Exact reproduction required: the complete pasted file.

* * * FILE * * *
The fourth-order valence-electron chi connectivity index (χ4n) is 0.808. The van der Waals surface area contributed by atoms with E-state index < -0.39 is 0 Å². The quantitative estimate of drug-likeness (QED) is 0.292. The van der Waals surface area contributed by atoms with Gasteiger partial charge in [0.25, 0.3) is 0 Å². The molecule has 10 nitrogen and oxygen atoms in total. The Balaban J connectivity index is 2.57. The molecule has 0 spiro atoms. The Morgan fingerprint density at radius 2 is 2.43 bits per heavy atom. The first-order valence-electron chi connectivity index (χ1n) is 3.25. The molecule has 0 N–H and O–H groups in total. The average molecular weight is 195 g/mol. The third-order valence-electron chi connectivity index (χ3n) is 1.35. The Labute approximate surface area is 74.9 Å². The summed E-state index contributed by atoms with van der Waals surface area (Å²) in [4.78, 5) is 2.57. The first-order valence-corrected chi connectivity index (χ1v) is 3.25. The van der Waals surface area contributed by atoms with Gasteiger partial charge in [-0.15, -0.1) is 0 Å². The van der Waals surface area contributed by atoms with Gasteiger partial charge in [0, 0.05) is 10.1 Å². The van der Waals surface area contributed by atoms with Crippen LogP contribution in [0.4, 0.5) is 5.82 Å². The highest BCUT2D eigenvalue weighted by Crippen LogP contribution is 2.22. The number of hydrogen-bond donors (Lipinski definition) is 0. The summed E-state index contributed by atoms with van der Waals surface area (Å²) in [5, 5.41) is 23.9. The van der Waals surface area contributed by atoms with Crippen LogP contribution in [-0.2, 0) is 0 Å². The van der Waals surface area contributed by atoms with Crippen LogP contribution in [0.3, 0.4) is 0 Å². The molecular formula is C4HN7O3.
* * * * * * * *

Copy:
The fourth-order valence-electron chi connectivity index (χ4n) is 0.808. The van der Waals surface area contributed by atoms with E-state index < -0.39 is 0 Å². The quantitative estimate of drug-likeness (QED) is 0.292. The van der Waals surface area contributed by atoms with Gasteiger partial charge in [0.25, 0.3) is 0 Å². The molecule has 10 nitrogen and oxygen atoms in total. The Balaban J connectivity index is 2.57. The molecule has 0 spiro atoms. The Morgan fingerprint density at radius 2 is 2.43 bits per heavy atom. The first-order valence-electron chi connectivity index (χ1n) is 3.25. The molecule has 0 N–H and O–H groups in total. The average molecular weight is 195 g/mol. The third-order valence-electron chi connectivity index (χ3n) is 1.35. The Labute approximate surface area is 74.9 Å². The summed E-state index contributed by atoms with van der Waals surface area (Å²) in [4.78, 5) is 2.57. The first-order valence-corrected chi connectivity index (χ1v) is 3.25. The van der Waals surface area contributed by atoms with Gasteiger partial charge in [-0.15, -0.1) is 0 Å². The van der Waals surface area contributed by atoms with Gasteiger partial charge in [0, 0.05) is 10.1 Å². The van der Waals surface area contributed by atoms with Crippen LogP contribution in [0.4, 0.5) is 5.82 Å². The highest BCUT2D eigenvalue weighted by Crippen LogP contribution is 2.22. The number of hydrogen-bond donors (Lipinski definition) is 0. The summed E-state index contributed by atoms with van der Waals surface area (Å²) in [5, 5.41) is 23.9. The van der Waals surface area contributed by atoms with Crippen LogP contribution in [-0.2, 0) is 0 Å². The van der Waals surface area contributed by atoms with Crippen LogP contribution in [0.3, 0.4) is 0 Å². The molecular formula is C4HN7O3.